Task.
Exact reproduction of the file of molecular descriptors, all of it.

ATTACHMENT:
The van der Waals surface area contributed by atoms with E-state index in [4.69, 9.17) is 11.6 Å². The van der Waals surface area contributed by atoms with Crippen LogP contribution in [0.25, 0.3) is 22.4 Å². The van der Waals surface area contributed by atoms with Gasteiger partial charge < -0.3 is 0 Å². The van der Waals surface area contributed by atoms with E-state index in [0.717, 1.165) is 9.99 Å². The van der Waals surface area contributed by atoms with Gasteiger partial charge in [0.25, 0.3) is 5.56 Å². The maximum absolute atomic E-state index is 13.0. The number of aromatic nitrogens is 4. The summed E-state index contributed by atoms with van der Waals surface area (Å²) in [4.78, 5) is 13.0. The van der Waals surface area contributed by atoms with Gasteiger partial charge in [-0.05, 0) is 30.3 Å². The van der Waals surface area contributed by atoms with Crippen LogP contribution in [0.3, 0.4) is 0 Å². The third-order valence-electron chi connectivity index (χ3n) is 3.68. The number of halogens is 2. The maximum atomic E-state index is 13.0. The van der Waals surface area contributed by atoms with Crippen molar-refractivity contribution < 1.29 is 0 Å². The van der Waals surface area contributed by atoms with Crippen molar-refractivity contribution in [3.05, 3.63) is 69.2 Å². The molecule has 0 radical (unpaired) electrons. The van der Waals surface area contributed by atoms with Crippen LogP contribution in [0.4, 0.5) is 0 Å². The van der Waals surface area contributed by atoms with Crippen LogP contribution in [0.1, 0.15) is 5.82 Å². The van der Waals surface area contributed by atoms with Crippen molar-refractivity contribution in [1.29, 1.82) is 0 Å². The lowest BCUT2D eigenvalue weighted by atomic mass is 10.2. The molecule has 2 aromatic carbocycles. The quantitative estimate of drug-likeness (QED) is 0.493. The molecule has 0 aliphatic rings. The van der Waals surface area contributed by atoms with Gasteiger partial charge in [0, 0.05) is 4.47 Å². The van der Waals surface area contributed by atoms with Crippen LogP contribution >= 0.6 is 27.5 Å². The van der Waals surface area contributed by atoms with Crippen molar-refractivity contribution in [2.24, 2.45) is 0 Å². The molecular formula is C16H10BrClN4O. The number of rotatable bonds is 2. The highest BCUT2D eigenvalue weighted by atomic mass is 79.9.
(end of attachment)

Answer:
The van der Waals surface area contributed by atoms with E-state index in [4.69, 9.17) is 11.6 Å². The van der Waals surface area contributed by atoms with Crippen LogP contribution in [0.25, 0.3) is 22.4 Å². The van der Waals surface area contributed by atoms with Gasteiger partial charge < -0.3 is 0 Å². The van der Waals surface area contributed by atoms with E-state index in [0.717, 1.165) is 9.99 Å². The van der Waals surface area contributed by atoms with Gasteiger partial charge in [0.25, 0.3) is 5.56 Å². The maximum absolute atomic E-state index is 13.0. The number of aromatic nitrogens is 4. The summed E-state index contributed by atoms with van der Waals surface area (Å²) in [4.78, 5) is 13.0. The van der Waals surface area contributed by atoms with Gasteiger partial charge in [-0.05, 0) is 30.3 Å². The van der Waals surface area contributed by atoms with Crippen LogP contribution in [0.3, 0.4) is 0 Å². The third-order valence-electron chi connectivity index (χ3n) is 3.68. The number of halogens is 2. The maximum atomic E-state index is 13.0. The van der Waals surface area contributed by atoms with Crippen molar-refractivity contribution < 1.29 is 0 Å². The van der Waals surface area contributed by atoms with Crippen molar-refractivity contribution in [3.05, 3.63) is 69.2 Å². The molecule has 0 radical (unpaired) electrons. The van der Waals surface area contributed by atoms with Crippen LogP contribution in [0.4, 0.5) is 0 Å². The van der Waals surface area contributed by atoms with Crippen LogP contribution in [0.1, 0.15) is 5.82 Å². The van der Waals surface area contributed by atoms with Crippen molar-refractivity contribution in [1.29, 1.82) is 0 Å². The lowest BCUT2D eigenvalue weighted by atomic mass is 10.2. The molecule has 2 aromatic carbocycles. The quantitative estimate of drug-likeness (QED) is 0.493. The molecule has 0 aliphatic rings. The van der Waals surface area contributed by atoms with Gasteiger partial charge in [0, 0.05) is 4.47 Å². The van der Waals surface area contributed by atoms with Crippen LogP contribution >= 0.6 is 27.5 Å². The van der Waals surface area contributed by atoms with Crippen molar-refractivity contribution in [2.24, 2.45) is 0 Å². The molecular formula is C16H10BrClN4O. The number of rotatable bonds is 2. The highest BCUT2D eigenvalue weighted by atomic mass is 79.9.